I make sense of the world through my drawings: dissecting, changing, reorganizing. The shapes in my work may appear non-referential, but there is a lingering sense of the familiar. I gather images from many subjects and sources (newspapers, art, nature, science and math), then make quick line drawings of the ones that excite me. In my studio, I start with a single shape, adding color and texture until it feels alive. I add more shapes one at a time, creating a set of compositional relationships that articulate a unified field of vision. I draw with colored pencils, using color, proximity, and position with a variety of marks (smooth gradation, controlled line, rough-edged) to create and resolve disparities. As I articulate and connect the seemingly random, chaotic parts, this careful process of building gives way, and the world that is gradually being revealed takes on a life of its own. The shifting shapes, compressed or altered, together with the changes in their spatial relationships, invite a new perception—a re-interpretation of the mediated world.
Periodically I have pondered when my life as an artist began. Was it in grammar school attending classes one day a week at the San Diego Museum of Art and seeing paintings by Rembrandt or Cotin on the way to the basement studios? Or in junior high school when I won two hundred dollars in a poster contest? Maybe it was in high school when I formed a profound psychological connection to painters like Mondrian and El Lissitzky.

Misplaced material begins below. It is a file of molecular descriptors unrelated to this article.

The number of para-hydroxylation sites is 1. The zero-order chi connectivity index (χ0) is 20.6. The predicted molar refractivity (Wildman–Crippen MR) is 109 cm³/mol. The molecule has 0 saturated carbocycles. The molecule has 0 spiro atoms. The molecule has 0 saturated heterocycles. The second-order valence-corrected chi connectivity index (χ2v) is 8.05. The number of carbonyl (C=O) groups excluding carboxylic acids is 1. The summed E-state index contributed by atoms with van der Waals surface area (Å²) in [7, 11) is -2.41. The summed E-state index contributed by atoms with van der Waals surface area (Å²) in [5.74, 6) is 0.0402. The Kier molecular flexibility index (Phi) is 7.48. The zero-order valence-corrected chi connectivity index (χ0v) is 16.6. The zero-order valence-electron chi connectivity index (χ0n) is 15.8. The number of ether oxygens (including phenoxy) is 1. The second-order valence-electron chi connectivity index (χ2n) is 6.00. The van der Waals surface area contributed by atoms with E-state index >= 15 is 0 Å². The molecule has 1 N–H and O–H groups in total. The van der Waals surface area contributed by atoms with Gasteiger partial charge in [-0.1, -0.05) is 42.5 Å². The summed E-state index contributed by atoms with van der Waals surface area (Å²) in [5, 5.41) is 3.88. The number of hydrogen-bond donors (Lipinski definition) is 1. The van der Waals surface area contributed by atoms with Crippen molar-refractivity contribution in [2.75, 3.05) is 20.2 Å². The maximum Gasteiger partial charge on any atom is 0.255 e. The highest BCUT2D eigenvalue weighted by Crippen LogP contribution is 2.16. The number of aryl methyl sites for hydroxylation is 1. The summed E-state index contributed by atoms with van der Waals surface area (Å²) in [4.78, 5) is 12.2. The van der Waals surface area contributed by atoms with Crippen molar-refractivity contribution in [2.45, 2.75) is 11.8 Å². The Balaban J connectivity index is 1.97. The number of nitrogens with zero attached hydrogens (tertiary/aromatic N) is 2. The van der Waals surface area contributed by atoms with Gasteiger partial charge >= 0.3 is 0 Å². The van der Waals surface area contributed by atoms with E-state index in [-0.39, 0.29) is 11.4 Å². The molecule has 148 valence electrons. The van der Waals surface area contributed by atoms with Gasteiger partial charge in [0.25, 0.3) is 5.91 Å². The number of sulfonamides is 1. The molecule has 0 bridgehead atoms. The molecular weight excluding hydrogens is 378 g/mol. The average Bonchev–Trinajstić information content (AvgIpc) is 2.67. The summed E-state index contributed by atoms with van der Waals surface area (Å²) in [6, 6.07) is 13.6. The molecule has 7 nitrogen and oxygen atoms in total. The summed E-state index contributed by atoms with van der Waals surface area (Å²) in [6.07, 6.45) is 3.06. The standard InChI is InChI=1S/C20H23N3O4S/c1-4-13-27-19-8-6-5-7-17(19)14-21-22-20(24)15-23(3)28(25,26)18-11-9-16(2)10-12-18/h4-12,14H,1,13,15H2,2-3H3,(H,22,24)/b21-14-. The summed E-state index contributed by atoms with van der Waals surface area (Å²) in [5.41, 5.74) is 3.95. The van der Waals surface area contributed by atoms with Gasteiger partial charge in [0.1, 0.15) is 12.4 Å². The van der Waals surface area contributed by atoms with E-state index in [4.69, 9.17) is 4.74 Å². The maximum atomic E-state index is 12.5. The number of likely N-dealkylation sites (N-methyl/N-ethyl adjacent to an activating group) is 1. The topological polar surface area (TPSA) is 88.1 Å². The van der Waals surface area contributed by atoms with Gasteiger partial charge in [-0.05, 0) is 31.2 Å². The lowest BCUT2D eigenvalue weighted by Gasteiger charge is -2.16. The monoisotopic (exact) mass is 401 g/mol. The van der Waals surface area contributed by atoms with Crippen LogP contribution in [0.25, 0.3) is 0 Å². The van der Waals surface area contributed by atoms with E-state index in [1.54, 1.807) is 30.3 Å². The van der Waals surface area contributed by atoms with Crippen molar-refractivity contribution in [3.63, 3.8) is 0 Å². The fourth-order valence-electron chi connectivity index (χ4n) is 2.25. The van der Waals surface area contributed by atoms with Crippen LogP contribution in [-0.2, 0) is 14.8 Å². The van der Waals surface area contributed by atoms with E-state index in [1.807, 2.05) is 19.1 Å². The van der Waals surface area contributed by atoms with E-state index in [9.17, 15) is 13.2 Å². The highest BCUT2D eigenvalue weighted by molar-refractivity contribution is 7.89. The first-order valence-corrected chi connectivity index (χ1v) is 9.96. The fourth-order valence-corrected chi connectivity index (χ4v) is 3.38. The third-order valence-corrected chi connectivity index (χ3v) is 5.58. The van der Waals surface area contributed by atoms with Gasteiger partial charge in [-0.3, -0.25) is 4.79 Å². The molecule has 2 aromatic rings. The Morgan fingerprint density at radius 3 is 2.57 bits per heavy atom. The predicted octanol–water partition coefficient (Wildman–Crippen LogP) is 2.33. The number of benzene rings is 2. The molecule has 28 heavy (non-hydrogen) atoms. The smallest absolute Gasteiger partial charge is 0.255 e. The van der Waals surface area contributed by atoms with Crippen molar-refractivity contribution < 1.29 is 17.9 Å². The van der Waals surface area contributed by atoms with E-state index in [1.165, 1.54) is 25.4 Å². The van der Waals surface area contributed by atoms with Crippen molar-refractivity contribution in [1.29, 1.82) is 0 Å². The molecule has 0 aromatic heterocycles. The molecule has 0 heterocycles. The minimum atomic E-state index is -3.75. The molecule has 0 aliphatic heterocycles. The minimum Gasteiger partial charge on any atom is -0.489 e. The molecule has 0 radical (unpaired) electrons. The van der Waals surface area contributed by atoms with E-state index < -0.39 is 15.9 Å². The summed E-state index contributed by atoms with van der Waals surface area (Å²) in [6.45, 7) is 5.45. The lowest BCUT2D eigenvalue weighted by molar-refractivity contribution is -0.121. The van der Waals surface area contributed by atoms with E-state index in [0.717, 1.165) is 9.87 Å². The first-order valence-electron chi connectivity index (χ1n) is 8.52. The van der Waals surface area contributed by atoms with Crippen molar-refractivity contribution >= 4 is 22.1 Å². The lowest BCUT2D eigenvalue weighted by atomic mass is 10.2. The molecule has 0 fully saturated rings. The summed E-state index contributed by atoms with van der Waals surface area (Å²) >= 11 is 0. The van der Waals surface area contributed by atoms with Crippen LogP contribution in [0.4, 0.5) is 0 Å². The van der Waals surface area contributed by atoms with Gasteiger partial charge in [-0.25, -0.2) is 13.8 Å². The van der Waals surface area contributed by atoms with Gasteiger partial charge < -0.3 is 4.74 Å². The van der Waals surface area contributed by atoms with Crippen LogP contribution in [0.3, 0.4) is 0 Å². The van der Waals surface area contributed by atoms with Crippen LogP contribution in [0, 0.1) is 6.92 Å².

I arrived in New York City in September 1970, and settled into a loft downtown, which put me in the epicenter of the art world. I loved meeting so many artists, and remember the late night discussions and arguments about the art that was being shown in the galleries and museums and of course the latest art world gossip.
In the eighties I assiduously began to draw rocks—of all kinds. I was fascinated by their variety of shape and their origins, from rocks I picked up on the beach in Maine to England and Avesbury Circle, to France and the alignments at Carnac. I was captivated by Korean ink paintings of mountains. I created paintings based on the original shapes of the rocks, that I then modified and abstracted into brightly colored compositions. I received a National Endowment Visual Artist Fellowship for the year 1989-90, as did my wife Myrel, in a different category. This recognition by our peers was extremely encouraging.
The work I began in the eighties continues to generate the ideas that brought me to the last four years and the newest work. I find fascinating shapes everywhere, even in photographs of disasters like forest fires, volcanoes or ice breaking up in the arctic, which have their own kind of mesmerizing beauty. Whenever I go to a museum I sketch shapes and shapes between shapes. I use clouds, smoke, elusive and rapidly changing and disappearing forms. The drawings transform these myriad shapes into an artistic world of my own making, by my choices, my combinations of shapes, colors and textures, arrangements and compositions, positive and negative space, through which I become your guide.